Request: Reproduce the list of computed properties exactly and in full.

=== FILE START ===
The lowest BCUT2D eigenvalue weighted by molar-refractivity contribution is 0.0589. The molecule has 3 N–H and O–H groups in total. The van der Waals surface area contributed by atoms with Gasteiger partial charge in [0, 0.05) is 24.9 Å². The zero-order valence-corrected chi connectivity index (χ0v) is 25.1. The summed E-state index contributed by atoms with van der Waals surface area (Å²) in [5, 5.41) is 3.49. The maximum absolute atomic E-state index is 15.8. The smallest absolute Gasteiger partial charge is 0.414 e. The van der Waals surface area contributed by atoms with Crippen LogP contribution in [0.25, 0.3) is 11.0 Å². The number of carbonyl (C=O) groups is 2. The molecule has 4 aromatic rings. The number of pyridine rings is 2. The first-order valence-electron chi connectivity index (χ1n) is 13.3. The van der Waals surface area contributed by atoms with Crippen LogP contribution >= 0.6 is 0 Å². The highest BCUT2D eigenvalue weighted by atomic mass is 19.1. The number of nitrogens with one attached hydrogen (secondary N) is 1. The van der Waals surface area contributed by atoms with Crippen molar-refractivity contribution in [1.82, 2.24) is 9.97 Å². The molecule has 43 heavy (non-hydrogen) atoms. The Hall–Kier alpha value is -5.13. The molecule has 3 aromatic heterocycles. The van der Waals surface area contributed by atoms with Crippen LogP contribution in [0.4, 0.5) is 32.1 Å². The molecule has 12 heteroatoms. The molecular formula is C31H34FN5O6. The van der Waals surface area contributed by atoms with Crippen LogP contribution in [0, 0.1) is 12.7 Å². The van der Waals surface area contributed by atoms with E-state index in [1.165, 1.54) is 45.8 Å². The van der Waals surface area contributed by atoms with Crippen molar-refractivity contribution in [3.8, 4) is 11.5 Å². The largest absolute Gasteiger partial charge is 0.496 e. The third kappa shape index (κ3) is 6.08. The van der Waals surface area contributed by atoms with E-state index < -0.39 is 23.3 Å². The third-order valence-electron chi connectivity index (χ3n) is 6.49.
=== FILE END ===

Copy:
The lowest BCUT2D eigenvalue weighted by molar-refractivity contribution is 0.0589. The molecule has 3 N–H and O–H groups in total. The van der Waals surface area contributed by atoms with Gasteiger partial charge in [0, 0.05) is 24.9 Å². The zero-order valence-corrected chi connectivity index (χ0v) is 25.1. The summed E-state index contributed by atoms with van der Waals surface area (Å²) in [5, 5.41) is 3.49. The maximum absolute atomic E-state index is 15.8. The smallest absolute Gasteiger partial charge is 0.414 e. The van der Waals surface area contributed by atoms with Crippen LogP contribution in [0.25, 0.3) is 11.0 Å². The number of carbonyl (C=O) groups is 2. The molecule has 4 aromatic rings. The number of pyridine rings is 2. The first-order valence-electron chi connectivity index (χ1n) is 13.3. The van der Waals surface area contributed by atoms with Crippen LogP contribution >= 0.6 is 0 Å². The highest BCUT2D eigenvalue weighted by atomic mass is 19.1. The number of nitrogens with one attached hydrogen (secondary N) is 1. The van der Waals surface area contributed by atoms with Crippen molar-refractivity contribution in [1.82, 2.24) is 9.97 Å². The molecule has 43 heavy (non-hydrogen) atoms. The Hall–Kier alpha value is -5.13. The molecule has 3 aromatic heterocycles. The van der Waals surface area contributed by atoms with Crippen LogP contribution in [0.4, 0.5) is 32.1 Å². The molecule has 12 heteroatoms. The molecular formula is C31H34FN5O6. The van der Waals surface area contributed by atoms with Crippen LogP contribution in [0, 0.1) is 12.7 Å². The van der Waals surface area contributed by atoms with E-state index in [1.165, 1.54) is 45.8 Å². The van der Waals surface area contributed by atoms with Crippen molar-refractivity contribution in [3.8, 4) is 11.5 Å². The largest absolute Gasteiger partial charge is 0.496 e. The third kappa shape index (κ3) is 6.08. The van der Waals surface area contributed by atoms with E-state index < -0.39 is 23.3 Å². The third-order valence-electron chi connectivity index (χ3n) is 6.49.